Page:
This story was updated at 1:27 p.m. EST.
The Trump administration today released a court-ordered plan to rescue the Pacific Northwest’s iconic salmon from the brink of extinction through changes to the complex Columbia River hydropower system.
But environmentalists — who have successfully challenged dam managers in court five times — said it is just more of the same program that has failed the fish for nearly half a century. They vowed to continue their legal fight.
"Salmon-dependent communities across the Pacific Northwest feel like Bill Murray in ‘Groundhog Day,’ reliving the same day over and over again," said Wendy McDermott, a director at American Rivers overseeing the Puget Sound and Columbia Basin region. "Here in the Northwest, we’re looking at yet another Snake River salmon recovery plan that will almost certainly fail and is unlikely to survive legal challenge."
The Pacific Northwest’s salmon and steelhead runs were once among the most prolific in the world. An estimated 10 million to 16 million fish returned to the Columbia River, and about half traveled hundreds of miles up its main tributary, the Snake River, into Idaho to spawn.
Those numbers have dropped dramatically to record lows for the Snake River runs due to harvest, ocean conditions, predators and rapid dam-building in the 20th century.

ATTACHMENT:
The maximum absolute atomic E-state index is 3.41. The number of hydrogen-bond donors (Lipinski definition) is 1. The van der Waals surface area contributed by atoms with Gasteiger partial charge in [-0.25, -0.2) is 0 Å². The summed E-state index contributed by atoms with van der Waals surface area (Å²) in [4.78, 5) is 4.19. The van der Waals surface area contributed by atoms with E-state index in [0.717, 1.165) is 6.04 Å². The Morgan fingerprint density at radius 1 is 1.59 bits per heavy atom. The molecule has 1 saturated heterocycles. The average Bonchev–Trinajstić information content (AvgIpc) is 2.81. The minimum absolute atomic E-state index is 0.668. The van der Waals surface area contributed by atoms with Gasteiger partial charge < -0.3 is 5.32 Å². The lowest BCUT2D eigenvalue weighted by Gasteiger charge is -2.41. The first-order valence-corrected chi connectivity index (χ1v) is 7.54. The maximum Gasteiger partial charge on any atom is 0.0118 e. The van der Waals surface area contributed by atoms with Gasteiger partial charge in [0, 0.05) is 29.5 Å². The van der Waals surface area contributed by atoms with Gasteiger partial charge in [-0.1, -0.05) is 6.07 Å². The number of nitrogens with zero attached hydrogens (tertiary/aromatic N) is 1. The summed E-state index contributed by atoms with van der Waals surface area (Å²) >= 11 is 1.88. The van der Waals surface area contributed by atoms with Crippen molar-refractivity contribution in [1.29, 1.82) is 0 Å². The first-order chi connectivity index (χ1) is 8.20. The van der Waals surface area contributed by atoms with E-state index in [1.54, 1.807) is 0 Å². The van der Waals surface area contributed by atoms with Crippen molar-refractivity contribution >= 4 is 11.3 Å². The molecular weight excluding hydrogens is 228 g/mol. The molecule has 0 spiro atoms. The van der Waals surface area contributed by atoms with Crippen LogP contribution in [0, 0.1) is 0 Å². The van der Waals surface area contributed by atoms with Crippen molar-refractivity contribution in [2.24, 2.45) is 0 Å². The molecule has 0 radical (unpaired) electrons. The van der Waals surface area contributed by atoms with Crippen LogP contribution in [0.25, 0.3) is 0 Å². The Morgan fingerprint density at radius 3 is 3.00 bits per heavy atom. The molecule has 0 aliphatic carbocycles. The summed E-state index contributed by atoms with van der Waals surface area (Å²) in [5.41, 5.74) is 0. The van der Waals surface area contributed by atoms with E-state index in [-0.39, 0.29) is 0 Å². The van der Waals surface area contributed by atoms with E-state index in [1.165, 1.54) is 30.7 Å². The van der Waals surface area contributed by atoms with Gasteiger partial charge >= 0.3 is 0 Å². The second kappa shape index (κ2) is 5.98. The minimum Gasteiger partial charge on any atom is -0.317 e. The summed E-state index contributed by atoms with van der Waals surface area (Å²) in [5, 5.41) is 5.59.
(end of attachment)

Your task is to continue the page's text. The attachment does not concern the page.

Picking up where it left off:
Most experts agree the Snake River salmon and steelhead are heading toward extinction despite the most expensive Endangered Species Act recovery program the country has ever undertaken. It has cost nearly $17 billion.
In May 2016, a federal judge ordered the federal agencies that own and operate the dams — the Army Corps of Engineers, Bureau of Reclamation and Bonneville Power Administration — to undertake a new environmental analysis.
And the judge ordered them to consider breaching four of the most contentious dams on the Lower Snake River in eastern Washington: Ice Harbor (completed in 1961), Lower Monumental (1969), Little Goose (1970) and Lower Granite (1975).
They sit in the middle of the system, and conservationists say they add fatal stress to juvenile salmon and steelhead as they migrate down the Snake River to the Pacific Ocean.
Those fish must navigate eight dams. Data suggests they aren’t returning at rates to survive.
Today, the agencies released the draft environmental impact statement. It did not endorse removing the dams.
"Despite the major benefits to fish expected" from breaching the dams, a summary of the document states, that option is not the preferred alternative "due to adverse impact to other resources such as transportation, power reliability and affordability, and greenhouse gases."
Instead, the agencies’ preferred option would boost levels of water spilled over the dams and includes other measures.
"The draft EIS represents a remarkable collaborative effort to gather public input and information for a current and thorough analysis of options that meet the goals of the EIS and our future responsibilities to the region," said Brig. Gen. D. Peter Helmlinger, Northwestern Division commander at the Army Corps.